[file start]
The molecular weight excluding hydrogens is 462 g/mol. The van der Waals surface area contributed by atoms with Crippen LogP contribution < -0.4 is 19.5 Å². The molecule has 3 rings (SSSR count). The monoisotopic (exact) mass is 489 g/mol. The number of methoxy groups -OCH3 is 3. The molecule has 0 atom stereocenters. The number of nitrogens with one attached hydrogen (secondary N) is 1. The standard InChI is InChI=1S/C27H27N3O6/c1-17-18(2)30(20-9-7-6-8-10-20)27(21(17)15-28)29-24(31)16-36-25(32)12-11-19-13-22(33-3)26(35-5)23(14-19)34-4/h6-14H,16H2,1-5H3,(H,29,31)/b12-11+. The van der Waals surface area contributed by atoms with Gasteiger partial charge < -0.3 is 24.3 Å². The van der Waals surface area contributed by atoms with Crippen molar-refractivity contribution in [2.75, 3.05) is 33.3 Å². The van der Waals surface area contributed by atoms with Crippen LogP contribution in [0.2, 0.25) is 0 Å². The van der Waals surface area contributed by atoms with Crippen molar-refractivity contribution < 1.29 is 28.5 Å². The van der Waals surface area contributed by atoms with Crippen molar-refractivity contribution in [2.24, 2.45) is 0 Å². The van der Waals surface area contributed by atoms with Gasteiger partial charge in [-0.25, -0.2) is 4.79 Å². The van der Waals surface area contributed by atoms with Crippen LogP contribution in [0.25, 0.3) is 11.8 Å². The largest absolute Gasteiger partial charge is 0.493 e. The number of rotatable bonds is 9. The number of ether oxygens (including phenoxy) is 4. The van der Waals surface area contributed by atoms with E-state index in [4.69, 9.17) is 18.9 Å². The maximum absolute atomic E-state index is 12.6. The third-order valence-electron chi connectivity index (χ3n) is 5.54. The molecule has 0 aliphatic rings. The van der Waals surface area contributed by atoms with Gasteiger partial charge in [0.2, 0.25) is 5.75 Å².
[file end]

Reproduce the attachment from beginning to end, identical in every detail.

The molecular weight excluding hydrogens is 462 g/mol. The van der Waals surface area contributed by atoms with Crippen LogP contribution < -0.4 is 19.5 Å². The molecule has 3 rings (SSSR count). The monoisotopic (exact) mass is 489 g/mol. The number of methoxy groups -OCH3 is 3. The molecule has 0 atom stereocenters. The number of nitrogens with one attached hydrogen (secondary N) is 1. The standard InChI is InChI=1S/C27H27N3O6/c1-17-18(2)30(20-9-7-6-8-10-20)27(21(17)15-28)29-24(31)16-36-25(32)12-11-19-13-22(33-3)26(35-5)23(14-19)34-4/h6-14H,16H2,1-5H3,(H,29,31)/b12-11+. The van der Waals surface area contributed by atoms with Gasteiger partial charge < -0.3 is 24.3 Å². The van der Waals surface area contributed by atoms with Crippen molar-refractivity contribution in [2.75, 3.05) is 33.3 Å². The van der Waals surface area contributed by atoms with Crippen LogP contribution in [0.2, 0.25) is 0 Å². The van der Waals surface area contributed by atoms with Crippen molar-refractivity contribution < 1.29 is 28.5 Å². The van der Waals surface area contributed by atoms with Crippen molar-refractivity contribution in [2.24, 2.45) is 0 Å². The van der Waals surface area contributed by atoms with Gasteiger partial charge in [-0.25, -0.2) is 4.79 Å². The van der Waals surface area contributed by atoms with Crippen LogP contribution in [0.25, 0.3) is 11.8 Å². The largest absolute Gasteiger partial charge is 0.493 e. The number of rotatable bonds is 9. The number of ether oxygens (including phenoxy) is 4. The van der Waals surface area contributed by atoms with E-state index in [4.69, 9.17) is 18.9 Å². The maximum absolute atomic E-state index is 12.6. The third-order valence-electron chi connectivity index (χ3n) is 5.54. The molecule has 0 aliphatic rings. The van der Waals surface area contributed by atoms with Gasteiger partial charge in [0.2, 0.25) is 5.75 Å².